You will see a greater emphasis and this might make – well not in this room – most British people happy. The Democrats will be more multi-lateralist, they think the UN actually can be made to work; I was pleased to hear that it’s so loaded with asbestos that they may have to close it down. I’ve always been for turning it over to Trump for a condominium; it’s got a beautiful view of the river.

Also we will see the first period in which, in my judgement if the election goes anything like it looks, where the Democrats will have control over all three branches of Congress possibly with a veto proof majority in the Senate so that there will be no constraint on a very liberal new President if Obama is the President and he will, I think, find it very difficult to cope with the leftward tendencies of the Committee Chairman, Charlie Rangel and Bonnie ((?Frank)), these guys have been there a long time, they know how Washington works. He has been in Washington for two years or at least that part of two years where he wasn’t campaigning. So I think you will see a much left... and we’re seeing that already by the way, there’s a new stimulus package coming down the road in America somewhere between $150 billion and $300 billion, the Democrats want it to be in the form of infrastructure spending of the thing sort of like what Alistair Darling has in mind, the Republicans want it to be as tax cuts, if you’re going to spend the money give it as tax cuts, if the Democrats are elected it will go into infrastructure spending instead of tax.

And finally there is Iran where it will make a very big difference. One of the complaints about McCain is that he is erratic, slightly screw loose, trigger happy, someone which I think is the perfect description for a President that we need right now, facing Iran and Putin and so on, they should be nervous at what he just might do. Now I know that doesn’t make people in Europe very happy. Obama would unleash diplomacy on people, I don’t know quite how that works, he would talk to them and he would persuade China and Russia that they should go along with more sanctions on Iran. How he’s going to do that I have no idea, I mean that would appeal to Europeans, he’s more a European than McCain is. Witness the fact that what 200,000 people showed up in Berlin, although that is a city known for turning out crowds for dramatic speakers.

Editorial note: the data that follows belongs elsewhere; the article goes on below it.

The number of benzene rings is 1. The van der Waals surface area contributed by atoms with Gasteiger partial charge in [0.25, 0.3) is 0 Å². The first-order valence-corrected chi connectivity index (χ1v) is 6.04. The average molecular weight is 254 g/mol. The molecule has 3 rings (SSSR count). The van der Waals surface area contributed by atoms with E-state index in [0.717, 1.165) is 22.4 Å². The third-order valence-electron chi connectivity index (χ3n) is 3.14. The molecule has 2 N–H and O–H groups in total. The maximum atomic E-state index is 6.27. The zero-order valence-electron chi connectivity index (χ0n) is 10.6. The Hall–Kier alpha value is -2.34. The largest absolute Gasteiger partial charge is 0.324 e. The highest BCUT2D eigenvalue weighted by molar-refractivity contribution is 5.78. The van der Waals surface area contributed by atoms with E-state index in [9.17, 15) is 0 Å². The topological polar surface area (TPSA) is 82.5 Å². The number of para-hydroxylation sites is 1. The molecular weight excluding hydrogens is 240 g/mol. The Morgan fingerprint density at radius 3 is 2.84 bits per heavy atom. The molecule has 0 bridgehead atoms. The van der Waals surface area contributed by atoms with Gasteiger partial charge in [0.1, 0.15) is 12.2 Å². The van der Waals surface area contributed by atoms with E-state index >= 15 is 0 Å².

I think the more profound issues to be confronted in the next several years and in the American election are four. The first is that we have always organised American economic life around the notion that efficiency and the use of resources is the desirable goal of public policy. I think that’s changing, Gordon Brown in his speech at the Party Conference in Manchester proposed that equity is the ultimate test to which public policy should be put. And that I think is where America is going at the moment.